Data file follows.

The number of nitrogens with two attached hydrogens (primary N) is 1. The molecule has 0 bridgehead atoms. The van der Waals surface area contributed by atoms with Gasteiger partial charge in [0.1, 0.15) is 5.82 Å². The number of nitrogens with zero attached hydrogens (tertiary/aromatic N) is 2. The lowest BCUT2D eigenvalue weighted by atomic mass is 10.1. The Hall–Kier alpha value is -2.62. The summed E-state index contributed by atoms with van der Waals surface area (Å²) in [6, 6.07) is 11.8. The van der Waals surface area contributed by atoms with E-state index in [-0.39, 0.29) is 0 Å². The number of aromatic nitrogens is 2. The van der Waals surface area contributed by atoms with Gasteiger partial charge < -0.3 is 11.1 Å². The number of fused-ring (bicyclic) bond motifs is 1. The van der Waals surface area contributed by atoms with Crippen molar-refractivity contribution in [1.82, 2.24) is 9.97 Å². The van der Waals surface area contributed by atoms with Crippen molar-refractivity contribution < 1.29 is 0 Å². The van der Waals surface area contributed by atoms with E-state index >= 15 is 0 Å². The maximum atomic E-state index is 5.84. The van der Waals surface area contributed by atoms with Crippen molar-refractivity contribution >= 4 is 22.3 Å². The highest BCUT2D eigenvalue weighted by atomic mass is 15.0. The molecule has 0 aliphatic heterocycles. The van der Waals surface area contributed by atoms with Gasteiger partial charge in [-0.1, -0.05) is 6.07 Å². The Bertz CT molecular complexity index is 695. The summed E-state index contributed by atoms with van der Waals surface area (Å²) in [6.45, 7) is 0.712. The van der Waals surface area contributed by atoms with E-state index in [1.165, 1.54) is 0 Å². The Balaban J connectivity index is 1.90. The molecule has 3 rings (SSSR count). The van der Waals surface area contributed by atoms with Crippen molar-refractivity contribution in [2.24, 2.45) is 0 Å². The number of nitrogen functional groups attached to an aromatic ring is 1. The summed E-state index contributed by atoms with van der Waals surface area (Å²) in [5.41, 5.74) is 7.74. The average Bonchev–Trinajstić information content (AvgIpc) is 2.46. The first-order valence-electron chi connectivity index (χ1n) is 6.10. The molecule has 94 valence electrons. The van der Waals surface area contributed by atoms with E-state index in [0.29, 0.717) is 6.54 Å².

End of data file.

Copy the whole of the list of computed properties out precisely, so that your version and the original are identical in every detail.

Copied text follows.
The number of nitrogens with two attached hydrogens (primary N) is 1. The molecule has 0 bridgehead atoms. The van der Waals surface area contributed by atoms with Gasteiger partial charge in [0.1, 0.15) is 5.82 Å². The number of nitrogens with zero attached hydrogens (tertiary/aromatic N) is 2. The lowest BCUT2D eigenvalue weighted by atomic mass is 10.1. The Hall–Kier alpha value is -2.62. The summed E-state index contributed by atoms with van der Waals surface area (Å²) in [6, 6.07) is 11.8. The van der Waals surface area contributed by atoms with E-state index in [-0.39, 0.29) is 0 Å². The number of aromatic nitrogens is 2. The van der Waals surface area contributed by atoms with Gasteiger partial charge < -0.3 is 11.1 Å². The number of fused-ring (bicyclic) bond motifs is 1. The van der Waals surface area contributed by atoms with Crippen molar-refractivity contribution in [1.82, 2.24) is 9.97 Å². The van der Waals surface area contributed by atoms with Crippen molar-refractivity contribution < 1.29 is 0 Å². The van der Waals surface area contributed by atoms with E-state index >= 15 is 0 Å². The maximum atomic E-state index is 5.84. The van der Waals surface area contributed by atoms with Crippen molar-refractivity contribution >= 4 is 22.3 Å². The highest BCUT2D eigenvalue weighted by atomic mass is 15.0. The molecule has 0 aliphatic heterocycles. The van der Waals surface area contributed by atoms with Gasteiger partial charge in [-0.1, -0.05) is 6.07 Å². The Bertz CT molecular complexity index is 695. The summed E-state index contributed by atoms with van der Waals surface area (Å²) in [6.45, 7) is 0.712. The van der Waals surface area contributed by atoms with E-state index in [1.165, 1.54) is 0 Å². The Balaban J connectivity index is 1.90. The molecule has 3 rings (SSSR count). The van der Waals surface area contributed by atoms with Crippen molar-refractivity contribution in [2.24, 2.45) is 0 Å². The number of nitrogen functional groups attached to an aromatic ring is 1. The summed E-state index contributed by atoms with van der Waals surface area (Å²) in [5.41, 5.74) is 7.74. The average Bonchev–Trinajstić information content (AvgIpc) is 2.46. The first-order valence-electron chi connectivity index (χ1n) is 6.10. The molecule has 94 valence electrons. The van der Waals surface area contributed by atoms with E-state index in [0.29, 0.717) is 6.54 Å².